Can 20% of U.S. Kids Really Have Some Kind of Mental Health Disorder?
As many as 20 percent of American kids have a mental illness, says a recent report from the Centers for Disease Control and Prevention (CDC). That means 1 in 5 children in the U.S. have a mental health disorder, a figure that might sound inflated: is there something really, really wrong with children in the U.S., or with how Americans raise kids?
Conversely, the CDC’s findings have a positive approach, as they suggest that we are doing a better job at diagnosing children with mental health issues. The report also points out that, in 2010, suicide was the second leading cause of death among children aged 12-17 in the U.S. Identifying depression, anxiety or other conditions in kids is the first step to helping them and, even more, preventing the tragedy of a child taking her or his own life.
CDC Report on U.S. Kids’ Mental Health
The CDC reports that, among children aged 6-17 years, 3.5 percent have behavioral or conduct problems, 3 percent have anxiety disorders, just over 2 percent have depression, just over 1 percent are on the autism spectrum and a small percentage (0.2) have Tourette’s Syndrome. 11 percent of school-age children — and 1 in 5 high school-age boys — have a medical diagnosis of ADHD. Treating children with these disorders, via health care, hospitals, special education or juvenile justice, is estimated to cost $247 billion annually.
It is possible that there is a real, actual increase in the number of children with mental health disorders. The CDC notes other factors, though, including changes in policies and access to health care, that could influence a child being diagnosed with ADHD or another condition. As the report says, children with health insurance had a higher prevalence of ADHD, autism spectrum disorders (ASDs) and anxiety. Children without health insurance had lower rates of these and were more likely to be reported as having substance use disorders.
Education and economic levels were also found to be correlated to certain mental health conditions. The report found that, ”as household education decreased, the prevalence of parent-reported behavioral or conduct problems, depression, and anxiety increased.” In addition, households in more distressed economic circumstances had children with greater rates of these disorders, as well as ADHD and drug and cigarette use.
Race, ethnicity and economic circumstances were also linked to different rates of mental health disorders. For instance, ADHD was found to be lowest among Hispanic children, behavior or conduct problems were diagnosed at the highest rates among black non-Hispanic children and ASDs were found to be higher among white non-Hispanic children. Anxiety was more common among white non-Hispanic children than black non-Hispanic children.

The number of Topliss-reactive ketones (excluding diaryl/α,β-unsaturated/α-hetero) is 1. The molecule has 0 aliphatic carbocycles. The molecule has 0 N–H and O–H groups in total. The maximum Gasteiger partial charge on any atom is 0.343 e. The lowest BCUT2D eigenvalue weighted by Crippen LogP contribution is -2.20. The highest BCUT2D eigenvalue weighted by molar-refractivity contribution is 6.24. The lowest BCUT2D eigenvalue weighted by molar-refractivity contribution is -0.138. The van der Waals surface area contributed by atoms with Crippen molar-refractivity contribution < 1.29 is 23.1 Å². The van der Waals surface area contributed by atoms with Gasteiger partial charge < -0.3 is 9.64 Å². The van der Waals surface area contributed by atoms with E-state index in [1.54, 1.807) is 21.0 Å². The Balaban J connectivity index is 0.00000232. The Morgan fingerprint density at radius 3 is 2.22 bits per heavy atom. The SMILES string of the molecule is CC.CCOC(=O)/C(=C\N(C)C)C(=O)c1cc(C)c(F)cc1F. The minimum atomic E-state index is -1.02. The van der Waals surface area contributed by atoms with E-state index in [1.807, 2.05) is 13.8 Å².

Mental Health Disorders are Still Diagnosed By Observation, Not Biological Symptoms
These results reflect an ongoing challenge in diagnosing mental health disorders. In most cases, there are no actual biomarkers, no biological tests, that say, clear and simply, “you have ADHD.” ADHD, autism and depression are all diagnoses that are made based on the observations of psychiatrists and other medical professionals, with the input of parents and others to see if a child meets the criteria listed in the Diagnostic and Statistical Manual of Mental Disorders (DSM).
The result can be what Dr. Joel Paris of McGill University calls “diagnostic epidemics.”
… “major depression” is a very disparate collection of signs and symptoms that cannot be used to determine the correct treatment. Bipolar disorder is being diagnosed in patients who do not have its classical features, and has even been applied to young children. Attention deficit hyperactivity disorder (ADHD) has no definite boundaries, and is being greatly over-diagnosed, both in children and adults. Autism spectrum disorders, once considered rare, are now being seen as among the most common of all conditions that professionals see.
To further complicate the matter, the very DSM criteria used to diagnose mental health disorders have just undergone a substantial revision that has been full of controversy. A number of conditions such as grief and what could be called tantrums in children now are listed in the new DSM-5.
The rise in prevalence rates could be the result of changes in the definition of the disorder or also changes in the public understanding of mental disorders. Better diagnosis has frequently been pointed out as a factor in the rise in the rate at which autism has been diagnosed, with rates now estimated to be as high as 1 in 100 or even 1 in 50.
Indeed, while my teenage son Charlie was dubbed “classically autistic” by clinicians, behavioral psychologists and teachers when he was young, I’ve now found myself being asked “does he just have autism”? After years of saying “yes,” my husband and I have begun to qualify saying that Charlie is autistic with statements such as “he doesn’t have actual seizures but” and “he does have abnormal EEGs.”
A German company, SAP, recently announced it wil be recruiting “hundreds” of autistic people, noting that they have a “unique talent for information technology.” But I don’t think that SAP is looking for an individual like Charlie. He can do more than many (including his parents) often realizes he can. But (after years of constant instruction) he does not read and seems more likely to end up with a job involving physical effort, such as recycling or janitorial work.
The DSM system is “flawed but necessary,” as Dr. Paris puts it; the manual gives clinicians a vocabulary of terms to use. What needs still to change is not asking whether or not someone has a clinician-diagnosed mental health condition but why we still attach so much stigma to mental illness and fear to get a child the help that can make a difference in her or his life.
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